Chapter 5 starts with Energy efficient lighting a technology that is relatively easy to implement. LED bulbs have become common and simple action ensuring they are available in the market and ‘encouraged’ among consumers can save significant amount of electricity (compared to older lamps). Chapter 6 broadens the picture to include energy efficient buildings.Ideally these need some design at the very start, but the chapter also makes suggestion for retrofitting that can lower energy consumption. Chapter 7 considers public transport. Vehicles can not only consume considerable amounts of fossil fuel, but create localized pollution. The chapter focuses on the possibilities of public transport as an alternative to everyone getting their own car. Chapter 8 considers cooking. While it may seem that municipalities have little to say about the choice of domestic cooking fuels, the ongoing use of biomass (charcoal) in urban areas contributes to local pollution, kitchen pollution and global pollution. Municipalities can undertake various strategies to assist consumers to move toward genuinely clean cooking.

Waste to energy in Chapter 9 is very much a municipality concern. Collection of waste is a challenge to many SSA municipalities, and the possibility of converting it to useful energy is worth consideration. Chapter 10 talks about Solar Photovoltaics. Solar PV has come down in price considerably over the last few years and this chapter discusses the possibilities – from solar farms contributing to the national grid, to mini and micro grids, to solar home systems.

Renewable purchase agreements are a policy tool that can encourage clean energy. Chapter 11 discusses these, pointing the municipality players to consider the policy instruments available in their country. Chapter 11 touches on carbon trading – this again is effectively a policy instrument that municipalities might consider using. And finally , a last chapter summaries but does not deal in depth, some ideas on Concentrated Solar Power, Wind Power and Solar Water Heaters.

The guide ends with a call to action, to share ideas with colleagues, and to take small steps that help us tread lightly on the earth. “We may have discussed many ideas, technologies, approaches, regulations, policies, feed in tariffs, low energy light bulbs, and energy efficient buildings among others, but ultimately consumption and sustainability come down to you. Humanity has a large footprint on this world and currently we are not treading lightly. We consume; we consume fossil fuel, we create so much impact that our climate is changing, we build cities that can be seen from space; we are heavy on the earth.”

Public Buildings as Beacons of Energy Efficiency: A Key Strategy for Local Governments to Champion Energy Efficiency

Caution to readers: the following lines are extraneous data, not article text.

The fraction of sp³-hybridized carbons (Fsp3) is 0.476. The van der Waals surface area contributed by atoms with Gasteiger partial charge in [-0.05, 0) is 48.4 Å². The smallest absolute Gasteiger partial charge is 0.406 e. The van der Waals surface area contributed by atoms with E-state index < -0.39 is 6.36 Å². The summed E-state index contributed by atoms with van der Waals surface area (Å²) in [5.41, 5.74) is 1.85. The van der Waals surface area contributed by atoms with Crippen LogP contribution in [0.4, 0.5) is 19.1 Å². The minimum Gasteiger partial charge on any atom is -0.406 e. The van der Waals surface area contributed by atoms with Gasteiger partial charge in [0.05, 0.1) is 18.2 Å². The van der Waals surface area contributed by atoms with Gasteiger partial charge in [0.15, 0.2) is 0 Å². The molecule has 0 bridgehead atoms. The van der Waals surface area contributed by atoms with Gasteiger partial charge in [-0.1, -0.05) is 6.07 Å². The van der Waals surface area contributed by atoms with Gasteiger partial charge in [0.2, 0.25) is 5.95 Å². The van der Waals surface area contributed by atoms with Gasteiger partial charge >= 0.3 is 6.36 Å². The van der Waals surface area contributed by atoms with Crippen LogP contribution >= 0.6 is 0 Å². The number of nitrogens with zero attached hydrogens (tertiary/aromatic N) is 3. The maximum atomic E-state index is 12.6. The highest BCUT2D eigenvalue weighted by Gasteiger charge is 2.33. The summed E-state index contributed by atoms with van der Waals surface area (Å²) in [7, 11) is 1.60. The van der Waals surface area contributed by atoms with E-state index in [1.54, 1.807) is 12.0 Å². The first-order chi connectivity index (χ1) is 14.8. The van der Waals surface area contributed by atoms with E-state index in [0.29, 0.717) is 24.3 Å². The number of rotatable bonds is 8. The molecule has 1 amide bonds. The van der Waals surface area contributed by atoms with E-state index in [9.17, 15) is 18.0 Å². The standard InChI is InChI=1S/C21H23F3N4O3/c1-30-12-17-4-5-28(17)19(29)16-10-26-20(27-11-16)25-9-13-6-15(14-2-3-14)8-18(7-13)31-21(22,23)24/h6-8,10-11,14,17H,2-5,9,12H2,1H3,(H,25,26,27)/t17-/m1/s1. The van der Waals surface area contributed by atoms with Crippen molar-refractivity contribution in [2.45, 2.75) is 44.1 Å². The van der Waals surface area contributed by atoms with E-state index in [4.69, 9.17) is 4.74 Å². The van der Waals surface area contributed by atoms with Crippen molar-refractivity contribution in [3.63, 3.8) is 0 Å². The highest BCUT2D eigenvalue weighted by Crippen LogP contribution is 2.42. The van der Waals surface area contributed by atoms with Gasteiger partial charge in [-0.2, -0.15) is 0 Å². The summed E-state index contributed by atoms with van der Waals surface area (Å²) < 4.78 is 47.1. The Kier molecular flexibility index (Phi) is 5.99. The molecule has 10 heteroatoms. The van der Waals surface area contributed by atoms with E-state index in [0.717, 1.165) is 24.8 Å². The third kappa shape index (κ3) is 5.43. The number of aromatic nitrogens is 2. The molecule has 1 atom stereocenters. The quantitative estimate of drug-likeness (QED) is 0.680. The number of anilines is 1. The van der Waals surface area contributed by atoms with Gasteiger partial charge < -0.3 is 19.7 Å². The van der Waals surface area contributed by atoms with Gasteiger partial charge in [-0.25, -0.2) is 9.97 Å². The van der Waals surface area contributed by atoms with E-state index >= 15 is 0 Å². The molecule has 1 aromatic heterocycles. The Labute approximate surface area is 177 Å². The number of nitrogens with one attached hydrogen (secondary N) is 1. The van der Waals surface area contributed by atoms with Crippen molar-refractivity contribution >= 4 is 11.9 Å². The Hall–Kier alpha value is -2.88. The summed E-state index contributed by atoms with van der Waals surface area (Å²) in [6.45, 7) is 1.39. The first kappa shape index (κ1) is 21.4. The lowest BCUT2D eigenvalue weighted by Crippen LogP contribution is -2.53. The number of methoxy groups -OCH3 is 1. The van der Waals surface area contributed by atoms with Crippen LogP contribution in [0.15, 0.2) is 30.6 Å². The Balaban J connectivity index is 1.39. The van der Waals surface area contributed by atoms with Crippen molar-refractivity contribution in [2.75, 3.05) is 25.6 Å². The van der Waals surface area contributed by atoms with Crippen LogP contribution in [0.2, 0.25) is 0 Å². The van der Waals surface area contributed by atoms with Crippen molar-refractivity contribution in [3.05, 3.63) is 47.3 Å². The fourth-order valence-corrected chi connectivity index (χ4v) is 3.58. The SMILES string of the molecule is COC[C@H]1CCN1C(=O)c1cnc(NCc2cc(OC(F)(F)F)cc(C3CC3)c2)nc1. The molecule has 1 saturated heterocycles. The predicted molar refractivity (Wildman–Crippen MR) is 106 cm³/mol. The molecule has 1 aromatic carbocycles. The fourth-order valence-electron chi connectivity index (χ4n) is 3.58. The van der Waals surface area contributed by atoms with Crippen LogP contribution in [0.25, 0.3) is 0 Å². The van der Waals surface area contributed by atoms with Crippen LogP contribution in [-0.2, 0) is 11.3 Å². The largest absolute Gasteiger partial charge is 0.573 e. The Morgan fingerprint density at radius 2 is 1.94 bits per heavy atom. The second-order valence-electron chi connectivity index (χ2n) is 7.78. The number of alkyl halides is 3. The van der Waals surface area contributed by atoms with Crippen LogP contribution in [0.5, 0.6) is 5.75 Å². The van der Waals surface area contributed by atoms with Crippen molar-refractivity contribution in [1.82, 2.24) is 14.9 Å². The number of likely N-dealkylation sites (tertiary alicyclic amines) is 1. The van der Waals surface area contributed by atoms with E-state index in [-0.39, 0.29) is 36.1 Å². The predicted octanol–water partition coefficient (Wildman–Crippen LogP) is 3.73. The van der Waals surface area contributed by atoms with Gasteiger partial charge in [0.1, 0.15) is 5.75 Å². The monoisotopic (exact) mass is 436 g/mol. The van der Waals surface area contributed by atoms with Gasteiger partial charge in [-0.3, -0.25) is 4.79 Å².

Herbert Candia and Alex Ndibwami of Uganda Martyrs University report on a site visit they went to Nairobi with project partners from Kasese municipality.

The goal of the visit was, by visiting two recently completed and published energy efficient buildings, to convince the Mayor, Town Clerk and Site Engineer that it is possible to deliver an energy efficient building today. The buildings included Strathmore Business School at Strathmore University and the UNEP/UNHabitat office facility at the UN Headquarters in Nairobi.

Nairobi’s high solar yield all year round makes solar power the best renewable energy source. Collation: UNEP/UNHABITAT Archive

When speaking about energy efficiency in sub-saharan Africa you would expect that the years that followed for example the construction of the Eastgate building in Harare, Zimbabwe by Mick Pearce would have registered a considerable number of examples local to the region. More often than not as a result, the references we make are a mix of more western attempts the price for which we pay in misplaced parallels.

In Uganda, reference to local attempts is only safely to buildings that were designed and built during the colonial era especially those that have not been ill advisably retrofitted with air conditioning. However, we can proudly acknowledge the fact that one building – the Jinja municipality headquarters stands soundly in its balanced rectilinear form and elegantly in its well-orchestrated fenestration as both light and air grace it efficiently. Of course there are some opportunities yet to be taken advantage of, for example: water harvesting, local waste management and making the most of the outdoors for its environmental and social-cultural potential.

The simple design enables the building to act as a chimney, where warm air is drawn up from ground level and through the office areas, and then escapes beneath the sides of the vaulted roof, maintaining comfortable temperatures in the offices and air circulation throughout the building. Source: UNEP/UNHABITAT Archive